What is Halal Beauty And Why Is It Relevant to Vegans?

One of the new buzzwords of beauty is halal – cosmetics that are adherent to the Muslim concept of halal, meaning “acceptable” or “permitted”. In Europe, halal cosmetics are certified by Halal Certification Europe, and in the US they are certified by the ISWA Halal Certification Department.

There is definitely nothing new about halal cosmetics. But the new generation of conscious Muslim consumers have an increased affluence – and as Muslims make up 23% of the world’s population, there is no doubt that the market for halal makeup will continue to grow. According to Grand View Research, the halal beauty market is expected to be worth $52 billion by the year 2025. So despite the fact that not all Muslims believe that their beauty products need to be halal, we should expect to see this label on many of the beauty products we buy – especially since there is quite a lot of cross-over between halal and vegan cosmetics.

What Does Halal Beauty Have in Common with Vegan Beauty?

Just like veganism, the idea of halal stretches beyond just food (many people are familiar with the term halal meat, which lays out particular rules for slaughter) and encompasses things like beauty and self-care products. To be considered halal, beauty products must be free from ingredients and substances considered haram, forbidden. Those ingredients include alcohol, blood, gelatin and anything pork-derived such as pig fat – eating pork is considered haram and therefore forbidden in Islam. Halal beauty is manufactured only with clean tools and without the use of materials that can be harmful to humans. Some halal products are cruelty-free and completely free from animal-derived ingredients. This common ground between halal and vegan means that sometimes one can also be suitable for the other.

 

When is Halal Makeup Not Vegan?

Despite many halal beauty products being devoid of animal ingredients, some of them do contain substances like beeswax or lanolin, which is derived from sheep’s wool – these ingredients are considered halal but not vegan. Vegan cosmetics can also include alcohol, which is forbidden in halal products. So as usual, check the label. Also, if you are interested in eco-friendly beauty, keep in mind that ingredients such as silicone-based polymers, which can be harmful to the environment, are considered both halal and vegan.

Three Ethical Brands That are Both Vegan and Halal

With the abundance of beauty brands on the market and the many certifications and labels that can be found in the cosmetics industry, knowing exactly what you are slathering onto your face and body is no easy task. However, there are brands that are clear about choosing to cater to both halal and vegan consumers – carrying both official certifications. Here are a few of our favourites.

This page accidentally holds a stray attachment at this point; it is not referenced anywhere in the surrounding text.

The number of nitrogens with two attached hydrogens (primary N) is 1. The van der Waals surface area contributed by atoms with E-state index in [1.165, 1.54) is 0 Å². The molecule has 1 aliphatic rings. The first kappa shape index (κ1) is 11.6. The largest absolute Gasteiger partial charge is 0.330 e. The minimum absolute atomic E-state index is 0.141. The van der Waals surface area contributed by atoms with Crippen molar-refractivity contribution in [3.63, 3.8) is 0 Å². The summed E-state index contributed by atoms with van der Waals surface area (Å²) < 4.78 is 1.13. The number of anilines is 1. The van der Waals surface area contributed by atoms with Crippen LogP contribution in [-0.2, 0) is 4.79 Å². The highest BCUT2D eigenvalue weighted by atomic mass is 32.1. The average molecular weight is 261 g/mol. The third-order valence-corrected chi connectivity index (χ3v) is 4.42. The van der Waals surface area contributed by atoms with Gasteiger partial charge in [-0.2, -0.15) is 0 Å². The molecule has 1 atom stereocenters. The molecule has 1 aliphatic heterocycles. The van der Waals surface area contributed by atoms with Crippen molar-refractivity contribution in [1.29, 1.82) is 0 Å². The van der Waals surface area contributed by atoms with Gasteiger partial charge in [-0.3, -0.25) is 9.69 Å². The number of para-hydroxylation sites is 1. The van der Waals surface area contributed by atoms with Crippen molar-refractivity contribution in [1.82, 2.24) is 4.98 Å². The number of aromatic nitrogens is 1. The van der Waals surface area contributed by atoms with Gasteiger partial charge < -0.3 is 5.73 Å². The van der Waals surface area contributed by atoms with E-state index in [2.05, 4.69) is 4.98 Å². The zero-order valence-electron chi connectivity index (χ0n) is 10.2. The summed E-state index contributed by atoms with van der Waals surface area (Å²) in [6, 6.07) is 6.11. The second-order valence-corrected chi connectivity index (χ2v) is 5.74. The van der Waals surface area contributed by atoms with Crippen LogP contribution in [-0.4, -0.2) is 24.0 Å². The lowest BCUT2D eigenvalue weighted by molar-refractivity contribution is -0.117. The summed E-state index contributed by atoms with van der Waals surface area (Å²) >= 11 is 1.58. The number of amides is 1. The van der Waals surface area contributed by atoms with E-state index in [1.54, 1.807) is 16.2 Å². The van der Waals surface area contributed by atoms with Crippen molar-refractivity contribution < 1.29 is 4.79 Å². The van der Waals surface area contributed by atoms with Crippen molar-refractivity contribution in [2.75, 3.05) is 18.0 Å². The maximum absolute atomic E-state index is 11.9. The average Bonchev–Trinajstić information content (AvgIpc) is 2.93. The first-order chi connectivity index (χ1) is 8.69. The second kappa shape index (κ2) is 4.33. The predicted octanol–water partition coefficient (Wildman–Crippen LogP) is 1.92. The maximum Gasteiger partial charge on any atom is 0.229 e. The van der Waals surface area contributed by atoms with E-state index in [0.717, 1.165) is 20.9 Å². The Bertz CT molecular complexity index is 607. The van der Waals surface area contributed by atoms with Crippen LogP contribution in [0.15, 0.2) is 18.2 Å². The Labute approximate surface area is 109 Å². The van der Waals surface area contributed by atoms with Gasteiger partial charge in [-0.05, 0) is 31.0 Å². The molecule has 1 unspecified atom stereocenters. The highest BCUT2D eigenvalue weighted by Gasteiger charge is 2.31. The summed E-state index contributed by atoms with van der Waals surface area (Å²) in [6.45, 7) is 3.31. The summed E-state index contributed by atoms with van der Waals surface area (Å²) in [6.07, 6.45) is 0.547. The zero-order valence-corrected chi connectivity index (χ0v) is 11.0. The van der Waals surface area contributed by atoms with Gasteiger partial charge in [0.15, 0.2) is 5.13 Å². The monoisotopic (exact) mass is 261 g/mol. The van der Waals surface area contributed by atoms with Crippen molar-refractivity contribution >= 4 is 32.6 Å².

PHB Ethical Beauty

This British brand focuses on ethical and eco-friendly products that are free from microplastics, toxic chemicals, animal ingredients and animal testing. Their products are halal certified and 20% of the profits go to charity. Most of the packaging used by this brand is also 100% recyclable.

Inika Organic

Every product from this Australian brand, whose name means “small earth” in Hindi, is vegan, cruelty-free and certified halal, and most products are certified organic. The beauty products are also free from phthalates and parabens, and also non-comedogenic, which means they contain no pore-clogging substances. Try this brand for gentle, natural cosmetics in creative colours.

Iba Halal Care

This halal brand is also organic, vegan and cruelty-free. Iba is based in India, but ships worldwide. Loaded with clean, natural ingredients, these products are as healthy as they are pure.

 

As always, check labels and stay informed – some beauty products are considered halal due to lack of haram ingredients, even if they do not carry a halal certification. But as vegans, reading labels is second-nature, so this one shouldn’t be too hard!

 

Sources here, here, here, here and here.

 

Photos by Freestocks.org via Unsplash

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Sascha Camilli

Founder and Editor

A passionate changemaker, Sascha Camilli is the founder and editor-in-chief of Vilda Magazine. Born in Moscow and raised in Stockholm, she has also lived in Los Angeles, London, Milan and Florence, before landing in her current hometown of Brighton, UK. She was chosen as one of Vegan Good Life Magazine’s Vegan Business Influencers of 2015 and nominated for Best Vegan Entrepreneur by Unicorn Goods Best of Vegan Awards 2017. She is also a Huffington Post blogger, THRIVE Career Mentor at Reading University and speaker at events such as VegFest and VegoVision Sweden. She loves to travel, do yoga on her sea-view balcony, and drink too much coffee.

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